Authors: Morgan Muir, JD; Stephanie Alessi; Jaime King, JD, PhD
Other Collaborators: David Faigman, JD, MA (UC Hastings); Clay Johnston, MD, PhD (UCSF); R. Adams Dudley, MD, MBA (UCSF); Thomas Greaney, JD (Saint Louis University, School of Law); Ann Marie Marciarille, JD (University of Missouri-Kansas City, School of Law)
Project Description: At a growth rate of 7 percent, healthcare spending in the U.S. has outpaced GDP growth, threatening the sustainability of the healthcare system. Price transparency is one potential answer to the problem of ever-rising costs in the unique market of healthcare. Currently, confidentiality clauses in provider-insurer contracts make pricing information inaccessible to third parties. Mandating price transparency may serve to spur on competition in certain markets and allow consumers to make more informed choices when selecting health plans and providers. The most effective solutions for implementing a successful price transparency initiative will mandate disclosure of price and quality information at the appropriate stakeholder levels and, simultaneously, break down provider market leverage where it prevents price transparency from helping consumers. This white paper analyzes the impact of several different solutions and recommends four ways to achieve these two outcomes that could reduce healthcare spending and increase quality of care.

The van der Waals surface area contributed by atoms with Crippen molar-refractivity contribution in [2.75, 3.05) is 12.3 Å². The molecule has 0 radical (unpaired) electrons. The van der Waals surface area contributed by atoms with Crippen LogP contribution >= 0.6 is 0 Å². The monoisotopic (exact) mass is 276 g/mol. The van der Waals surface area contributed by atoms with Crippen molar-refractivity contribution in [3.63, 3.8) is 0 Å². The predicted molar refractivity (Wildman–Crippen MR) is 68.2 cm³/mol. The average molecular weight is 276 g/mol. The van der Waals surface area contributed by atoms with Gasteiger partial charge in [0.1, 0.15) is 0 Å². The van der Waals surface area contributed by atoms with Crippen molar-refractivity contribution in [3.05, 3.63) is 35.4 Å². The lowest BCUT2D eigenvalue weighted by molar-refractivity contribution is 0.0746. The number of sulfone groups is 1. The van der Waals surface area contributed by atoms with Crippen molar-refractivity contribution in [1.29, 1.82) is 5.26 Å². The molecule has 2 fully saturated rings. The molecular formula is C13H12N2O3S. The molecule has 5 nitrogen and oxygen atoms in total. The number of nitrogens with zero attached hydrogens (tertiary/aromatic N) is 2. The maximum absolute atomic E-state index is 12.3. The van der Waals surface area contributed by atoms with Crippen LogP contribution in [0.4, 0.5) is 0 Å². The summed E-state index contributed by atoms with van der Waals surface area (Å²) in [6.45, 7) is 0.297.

Please keep in mind this memorandum is for academic research purposes only and conveys general information about the law. It is not intended to substitute for the advice of an attorney regarding any factual situation.
Go here for more information on our 1/23/2013 event "What Health Care Costs: Bringing Price Transparency to the Medical Marketplace. Speakers from our Grand Rounds, Sam Maizel and Craig Garner, are featured in the December 2012 issue of the Norton Bankruptcy Law Adviser which can be found here.
Centers for Medicare and Medicaid Services has recently released information on Medicare Provider Charge Data, explaining
"The data provided here include hospital-specific charges for the more than 3,000 U.S. hospitals that receive Medicare Inpatient Prospective Payment System (IPPS) payments for the top 100 most frequently billed discharges, paid under Medicare based on a rate per discharge using the Medicare Severity Diagnosis Related Group (MS-DRG) for Fiscal Year (FY) 2011. These DRGs represent almost 7 million discharges or 60 percent of total Medicare IPPS discharges."